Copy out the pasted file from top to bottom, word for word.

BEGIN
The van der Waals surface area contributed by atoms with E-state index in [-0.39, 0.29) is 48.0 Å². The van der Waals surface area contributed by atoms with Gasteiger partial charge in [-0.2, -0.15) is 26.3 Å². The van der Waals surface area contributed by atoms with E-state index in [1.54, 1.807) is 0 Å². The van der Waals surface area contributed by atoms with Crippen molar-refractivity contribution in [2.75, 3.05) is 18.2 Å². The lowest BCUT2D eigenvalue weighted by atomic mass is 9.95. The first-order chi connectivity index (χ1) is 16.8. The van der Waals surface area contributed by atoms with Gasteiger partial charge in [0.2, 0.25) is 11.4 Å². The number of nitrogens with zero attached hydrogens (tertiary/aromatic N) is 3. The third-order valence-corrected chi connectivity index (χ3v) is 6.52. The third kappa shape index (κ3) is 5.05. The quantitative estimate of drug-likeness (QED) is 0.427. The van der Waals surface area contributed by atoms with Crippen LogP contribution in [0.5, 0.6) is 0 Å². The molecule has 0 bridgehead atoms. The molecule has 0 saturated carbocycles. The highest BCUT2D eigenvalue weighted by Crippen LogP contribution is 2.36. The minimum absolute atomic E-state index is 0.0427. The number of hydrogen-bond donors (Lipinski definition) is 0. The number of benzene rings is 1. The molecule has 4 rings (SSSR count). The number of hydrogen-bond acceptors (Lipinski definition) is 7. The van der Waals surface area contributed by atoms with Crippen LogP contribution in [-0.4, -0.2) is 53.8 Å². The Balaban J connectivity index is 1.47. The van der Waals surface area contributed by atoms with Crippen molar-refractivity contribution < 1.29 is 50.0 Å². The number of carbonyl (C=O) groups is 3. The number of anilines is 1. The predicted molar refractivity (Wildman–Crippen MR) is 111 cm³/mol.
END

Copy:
The van der Waals surface area contributed by atoms with E-state index in [-0.39, 0.29) is 48.0 Å². The van der Waals surface area contributed by atoms with Gasteiger partial charge in [-0.2, -0.15) is 26.3 Å². The van der Waals surface area contributed by atoms with E-state index in [1.54, 1.807) is 0 Å². The van der Waals surface area contributed by atoms with Crippen molar-refractivity contribution in [2.75, 3.05) is 18.2 Å². The lowest BCUT2D eigenvalue weighted by atomic mass is 9.95. The first-order chi connectivity index (χ1) is 16.8. The van der Waals surface area contributed by atoms with Gasteiger partial charge in [0.2, 0.25) is 11.4 Å². The number of nitrogens with zero attached hydrogens (tertiary/aromatic N) is 3. The third-order valence-corrected chi connectivity index (χ3v) is 6.52. The third kappa shape index (κ3) is 5.05. The quantitative estimate of drug-likeness (QED) is 0.427. The van der Waals surface area contributed by atoms with Crippen LogP contribution in [0.5, 0.6) is 0 Å². The molecule has 0 bridgehead atoms. The molecule has 0 saturated carbocycles. The highest BCUT2D eigenvalue weighted by Crippen LogP contribution is 2.36. The minimum absolute atomic E-state index is 0.0427. The number of hydrogen-bond donors (Lipinski definition) is 0. The number of benzene rings is 1. The molecule has 4 rings (SSSR count). The number of hydrogen-bond acceptors (Lipinski definition) is 7. The van der Waals surface area contributed by atoms with Crippen LogP contribution in [-0.4, -0.2) is 53.8 Å². The Balaban J connectivity index is 1.47. The van der Waals surface area contributed by atoms with Crippen molar-refractivity contribution < 1.29 is 50.0 Å². The number of carbonyl (C=O) groups is 3. The number of anilines is 1. The predicted molar refractivity (Wildman–Crippen MR) is 111 cm³/mol.